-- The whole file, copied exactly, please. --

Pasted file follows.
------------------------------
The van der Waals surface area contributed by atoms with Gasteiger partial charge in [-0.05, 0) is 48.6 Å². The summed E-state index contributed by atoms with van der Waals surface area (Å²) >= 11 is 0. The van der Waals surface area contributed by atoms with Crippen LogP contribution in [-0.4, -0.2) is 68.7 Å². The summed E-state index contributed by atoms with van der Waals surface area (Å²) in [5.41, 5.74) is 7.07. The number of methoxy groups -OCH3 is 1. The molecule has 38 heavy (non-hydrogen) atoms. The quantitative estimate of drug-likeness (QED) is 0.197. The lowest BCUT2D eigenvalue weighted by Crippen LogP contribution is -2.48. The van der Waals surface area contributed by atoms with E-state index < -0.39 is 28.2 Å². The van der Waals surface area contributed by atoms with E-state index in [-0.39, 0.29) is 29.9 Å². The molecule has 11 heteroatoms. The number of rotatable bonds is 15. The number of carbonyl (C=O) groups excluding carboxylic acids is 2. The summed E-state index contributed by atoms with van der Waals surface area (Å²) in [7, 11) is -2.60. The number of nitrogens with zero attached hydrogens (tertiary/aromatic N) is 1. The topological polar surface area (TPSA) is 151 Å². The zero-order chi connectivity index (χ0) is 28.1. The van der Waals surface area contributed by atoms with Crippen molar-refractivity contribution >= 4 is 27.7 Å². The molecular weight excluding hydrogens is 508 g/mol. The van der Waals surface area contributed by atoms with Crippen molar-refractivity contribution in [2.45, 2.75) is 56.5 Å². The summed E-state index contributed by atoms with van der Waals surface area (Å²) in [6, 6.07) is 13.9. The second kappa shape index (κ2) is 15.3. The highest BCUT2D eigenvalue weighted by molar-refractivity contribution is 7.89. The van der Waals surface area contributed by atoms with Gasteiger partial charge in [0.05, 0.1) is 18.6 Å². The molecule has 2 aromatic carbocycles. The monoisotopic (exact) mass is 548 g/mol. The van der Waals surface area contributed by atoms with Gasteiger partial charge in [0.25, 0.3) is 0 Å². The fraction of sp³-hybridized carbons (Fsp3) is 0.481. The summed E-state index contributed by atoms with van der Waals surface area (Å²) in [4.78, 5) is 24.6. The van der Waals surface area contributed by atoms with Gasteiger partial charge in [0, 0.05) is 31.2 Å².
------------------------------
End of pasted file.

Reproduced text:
The van der Waals surface area contributed by atoms with Gasteiger partial charge in [-0.05, 0) is 48.6 Å². The summed E-state index contributed by atoms with van der Waals surface area (Å²) >= 11 is 0. The van der Waals surface area contributed by atoms with Crippen LogP contribution in [-0.4, -0.2) is 68.7 Å². The summed E-state index contributed by atoms with van der Waals surface area (Å²) in [5.41, 5.74) is 7.07. The number of methoxy groups -OCH3 is 1. The molecule has 38 heavy (non-hydrogen) atoms. The quantitative estimate of drug-likeness (QED) is 0.197. The lowest BCUT2D eigenvalue weighted by Crippen LogP contribution is -2.48. The van der Waals surface area contributed by atoms with E-state index < -0.39 is 28.2 Å². The van der Waals surface area contributed by atoms with E-state index in [-0.39, 0.29) is 29.9 Å². The molecule has 11 heteroatoms. The number of rotatable bonds is 15. The number of carbonyl (C=O) groups excluding carboxylic acids is 2. The summed E-state index contributed by atoms with van der Waals surface area (Å²) in [7, 11) is -2.60. The number of nitrogens with zero attached hydrogens (tertiary/aromatic N) is 1. The topological polar surface area (TPSA) is 151 Å². The zero-order chi connectivity index (χ0) is 28.1. The van der Waals surface area contributed by atoms with Crippen molar-refractivity contribution >= 4 is 27.7 Å². The molecular weight excluding hydrogens is 508 g/mol. The van der Waals surface area contributed by atoms with Crippen molar-refractivity contribution in [2.45, 2.75) is 56.5 Å². The summed E-state index contributed by atoms with van der Waals surface area (Å²) in [6, 6.07) is 13.9. The second kappa shape index (κ2) is 15.3. The highest BCUT2D eigenvalue weighted by molar-refractivity contribution is 7.89. The van der Waals surface area contributed by atoms with Gasteiger partial charge in [0.05, 0.1) is 18.6 Å². The molecule has 2 aromatic carbocycles. The monoisotopic (exact) mass is 548 g/mol. The van der Waals surface area contributed by atoms with Gasteiger partial charge in [0.25, 0.3) is 0 Å². The fraction of sp³-hybridized carbons (Fsp3) is 0.481. The summed E-state index contributed by atoms with van der Waals surface area (Å²) in [4.78, 5) is 24.6. The van der Waals surface area contributed by atoms with Gasteiger partial charge in [0, 0.05) is 31.2 Å².